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Derek Chauvin appeal: Former officer alleges more than a dozen trial errors in his appeal to overturn his murder conviction

The 82-page filing lists more than a dozen aspects of the case and trial that Chauvin’s attorney says tainted the proceedings and rendered them “structurally flawed,” including extensive pre-publication. the trial and protests outside the courthouse, as well as the city’s announcement during jury selection. that he would pay a $27 million settlement to Floyd’s family.
Among the issues Chauvin and his attorney, William F. Mohrman, are asking the appeals court to consider are whether the venue should have been changed, the jury fully sequestered, or the trial delayed due to protests before the trial and media coverage.

The appeal also accuses prosecutors of misconduct, alleging that state prosecutors failed to properly disclose discovery information and adequately prepare prosecution witnesses.

CNN reached out to Minnesota Attorney General Keith Ellison — the lead prosecutor in the Chauvin case — for comment on Tuesday evening.

Chauvin was convicted in April 2021 of second-degree manslaughter, third-degree murder and second-degree manslaughter.

Body camera and bystander video that captured the final moments of Floyd’s life on May 25, 2020, show Chauvin kneeling on the 46-year-old black man’s neck and back for more than nine minutes as Floyd was panting and told officers, “I can’t breathe.” Floyd’s death and the video have sparked protracted protests across the country against police brutality and racial injustice.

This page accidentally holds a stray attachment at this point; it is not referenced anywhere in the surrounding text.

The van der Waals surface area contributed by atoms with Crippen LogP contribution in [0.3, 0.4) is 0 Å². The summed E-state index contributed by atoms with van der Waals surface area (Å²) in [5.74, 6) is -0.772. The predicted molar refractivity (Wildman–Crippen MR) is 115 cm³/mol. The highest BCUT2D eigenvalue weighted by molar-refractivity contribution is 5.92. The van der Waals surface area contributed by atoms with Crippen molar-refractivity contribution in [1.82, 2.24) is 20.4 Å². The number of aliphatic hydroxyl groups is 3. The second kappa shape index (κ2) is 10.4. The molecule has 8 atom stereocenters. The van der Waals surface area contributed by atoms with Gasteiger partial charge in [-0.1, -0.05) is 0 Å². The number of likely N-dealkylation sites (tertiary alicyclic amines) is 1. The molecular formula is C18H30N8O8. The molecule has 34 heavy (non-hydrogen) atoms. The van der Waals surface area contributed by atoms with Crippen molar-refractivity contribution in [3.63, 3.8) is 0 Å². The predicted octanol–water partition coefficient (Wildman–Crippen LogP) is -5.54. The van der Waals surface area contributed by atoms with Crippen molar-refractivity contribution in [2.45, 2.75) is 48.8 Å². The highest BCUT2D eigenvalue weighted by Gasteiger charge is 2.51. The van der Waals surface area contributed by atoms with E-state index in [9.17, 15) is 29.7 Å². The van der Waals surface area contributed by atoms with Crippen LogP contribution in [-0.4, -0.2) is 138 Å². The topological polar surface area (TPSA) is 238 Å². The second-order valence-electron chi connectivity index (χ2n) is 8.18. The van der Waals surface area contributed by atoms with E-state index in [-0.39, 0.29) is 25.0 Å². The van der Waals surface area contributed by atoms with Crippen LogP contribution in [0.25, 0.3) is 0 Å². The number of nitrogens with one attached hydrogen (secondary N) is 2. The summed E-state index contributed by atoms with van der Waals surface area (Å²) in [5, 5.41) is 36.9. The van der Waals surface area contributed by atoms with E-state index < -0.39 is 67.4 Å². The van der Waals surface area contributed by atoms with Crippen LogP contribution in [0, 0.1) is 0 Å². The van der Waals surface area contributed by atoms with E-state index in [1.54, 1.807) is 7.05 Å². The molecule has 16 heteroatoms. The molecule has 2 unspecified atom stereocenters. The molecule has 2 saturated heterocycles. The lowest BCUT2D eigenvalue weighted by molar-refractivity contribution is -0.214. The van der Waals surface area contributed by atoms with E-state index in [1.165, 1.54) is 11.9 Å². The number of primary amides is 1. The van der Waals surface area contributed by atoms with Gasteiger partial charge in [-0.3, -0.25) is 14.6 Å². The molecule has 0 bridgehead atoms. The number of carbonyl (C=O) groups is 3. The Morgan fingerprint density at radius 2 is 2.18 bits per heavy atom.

The appeal brief argues that Chauvin’s conviction should be overturned or the court should order a new trial in a different venue, saying the court proceedings were “so steeped in error, misconduct and bias that it was structurally defective”. The filing also argues that Chauvin did not benefit from his constitutional right to due process and a fair trial.

If the conviction is upheld, according to the appeal filing, the court should reduce Chauvin’s sentence to meet state sentencing guidelines.

The former officer was sentenced to 22½ years in prison, which exceeded Minnesota’s sentencing guideline range of 10 years and eight months to 15 years.
At the time of sentencing, Judge Peter Cahill wrote in a memorandum that the case warranted a harsher sentence because Chauvin “abused his position of trust and authority” and treated Floyd “disrespectfully and denied the dignity due to all human beings”.

CNN’s Omar Jimenez, Eric Levenson, Aaron Cooper, Ray Sanchez, Dakin Andone and Raja Razek contributed to this report.

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